The familiar red kettles and ringing bells at shopping areas across Texas this Christmas season are symbols of generosity to the less fortunate. In the Lone Star State, this holiday tradition originated from the spirit and determination of one man, a new Texan whose career led him from the navy to the army-the Salvation Army.
A captain in the Italian navy, Adam Janelli witnessed the Salvation Army's work in Calcutta, India. The outreach he saw made a permanent impression. After he emigrated to the U.S. and eventually to Dallas, Janelli was determined to establish the Salvation Army there.
That was nearly 120 years ago. The Salvation Army of Texas credits Janelli as its founder. He began sending letters and petitions to international Salvation Army founder Gen. William Booth: "His letter barrage got so thick that the official word was given and the Salvation Army of Texas opened in 1889."
At first, Janelli preached on street corners. "Janelli gave both material and spiritual help to the poor and homeless," reports the Salvation Army, "and to the people of Dallas he became known as 'Mr. Salvation Army.' The people of Dallas could not recall a time that they did not see Janelli in his uniform. Many people doubted he had any other clothes in his possession."
One man on a Dallas corner eventually rippled out to communities throughout Texas, where the Salvation Army carries out its work today. Janelli is described as "one of the most unassuming Salvation Army personalities Texas and the United States has ever known."
Texas has countless organizations, large and small, founded and staffed by men and women like Adam Janelli. Their selflessness and service, and their willingness to share with those in need, provides an inspiration to all. The urgency of human need takes on greater visibility at year's end, and leads to broad support for the red kettles, Blue Santa and Brown Santa programs, Toys for Tots, food and clothing drives, and other efforts to help people.
The holiday period is a vital time for giving. Our collective generosity now is crucial to the year-round work of many nonprofit organizations, including churches. Many receive most of their annual contributions in the final three months of the year, "the giving season."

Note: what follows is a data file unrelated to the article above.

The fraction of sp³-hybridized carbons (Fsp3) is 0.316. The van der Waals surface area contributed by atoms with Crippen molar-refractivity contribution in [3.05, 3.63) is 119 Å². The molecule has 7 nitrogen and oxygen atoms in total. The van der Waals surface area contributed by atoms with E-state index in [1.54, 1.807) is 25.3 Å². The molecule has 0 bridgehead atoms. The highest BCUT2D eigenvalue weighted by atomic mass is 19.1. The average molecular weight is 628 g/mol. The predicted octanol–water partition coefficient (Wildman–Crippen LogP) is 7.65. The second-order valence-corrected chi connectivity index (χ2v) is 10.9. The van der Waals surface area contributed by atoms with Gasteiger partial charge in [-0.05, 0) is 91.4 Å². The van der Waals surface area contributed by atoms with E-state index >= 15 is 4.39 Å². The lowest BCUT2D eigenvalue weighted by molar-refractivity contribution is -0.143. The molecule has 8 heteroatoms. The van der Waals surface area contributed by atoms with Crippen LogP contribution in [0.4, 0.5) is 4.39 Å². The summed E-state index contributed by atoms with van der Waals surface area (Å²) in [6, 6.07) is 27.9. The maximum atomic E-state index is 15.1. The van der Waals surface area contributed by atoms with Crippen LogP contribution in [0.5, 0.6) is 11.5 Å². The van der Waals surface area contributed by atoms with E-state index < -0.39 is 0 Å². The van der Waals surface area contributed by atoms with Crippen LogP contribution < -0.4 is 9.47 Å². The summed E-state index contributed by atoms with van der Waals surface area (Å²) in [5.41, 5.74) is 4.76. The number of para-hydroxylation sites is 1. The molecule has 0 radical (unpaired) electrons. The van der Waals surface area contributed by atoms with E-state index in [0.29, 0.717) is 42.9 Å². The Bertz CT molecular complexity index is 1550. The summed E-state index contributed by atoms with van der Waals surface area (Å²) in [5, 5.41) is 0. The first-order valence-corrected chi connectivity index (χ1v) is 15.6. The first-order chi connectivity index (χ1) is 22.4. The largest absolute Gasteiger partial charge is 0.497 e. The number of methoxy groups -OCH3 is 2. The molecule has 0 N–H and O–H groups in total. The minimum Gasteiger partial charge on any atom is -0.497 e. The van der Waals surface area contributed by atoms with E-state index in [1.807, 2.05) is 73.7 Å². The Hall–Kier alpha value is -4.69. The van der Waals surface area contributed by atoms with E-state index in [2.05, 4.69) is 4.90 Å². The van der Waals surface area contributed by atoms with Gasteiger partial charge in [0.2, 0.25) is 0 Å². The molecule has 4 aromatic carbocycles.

Texans are compassionate year-round, but more recently, the introduction of tax deductions for charitable giving has provided yet one more incentive for doing good works, especially at year's end.
While the government can provide a safety net under those who need assistance, there is no substitute for the loving, caring attention of a volunteer. Private efforts are particularly effective in combating hunger, poverty and homelessness.
If a need exists, a willing heart will usually move to help. This includes in education, health care, care for our troops and veterans, and an array of other endeavors at home and abroad. Giving of ourselves is an essential part of the real meaning of Christmas.
There are many faces of need in our world. Sometimes we see them, but often we do not. Nonprofit organizations help identify and call attention to unrecognized and unmet needs wherever they exist. They are on the front lines.
Twenty years ago, President Reagan noted that personal charity provides universal benefits. "And very often, it's the giver who receives the most precious gift," he said. "Personal, private charity humanizes a society. It makes us more aware of each other, of our hopes and needs, and of our sorrows and our joys." For those of us who are blessed to live in this great state, those are words to remember.
Sen. Cornyn serves on the Armed Services, Judiciary and Budget Committees. In addition, he is Vice Chairman of the Senate Select Committee on Ethics. He serves as the top Republican on the Judiciary Committee's Immigration, Border Security and Refugees subcommittee and the Armed Services Committee's Airland subcommittee. Cornyn served previously as Texas Attorney General, Texas Supreme Court Justice and Bexar County District Judge. For Sen. Cornyn's previous Texas Times columns: http://cornyn.senate.gov/column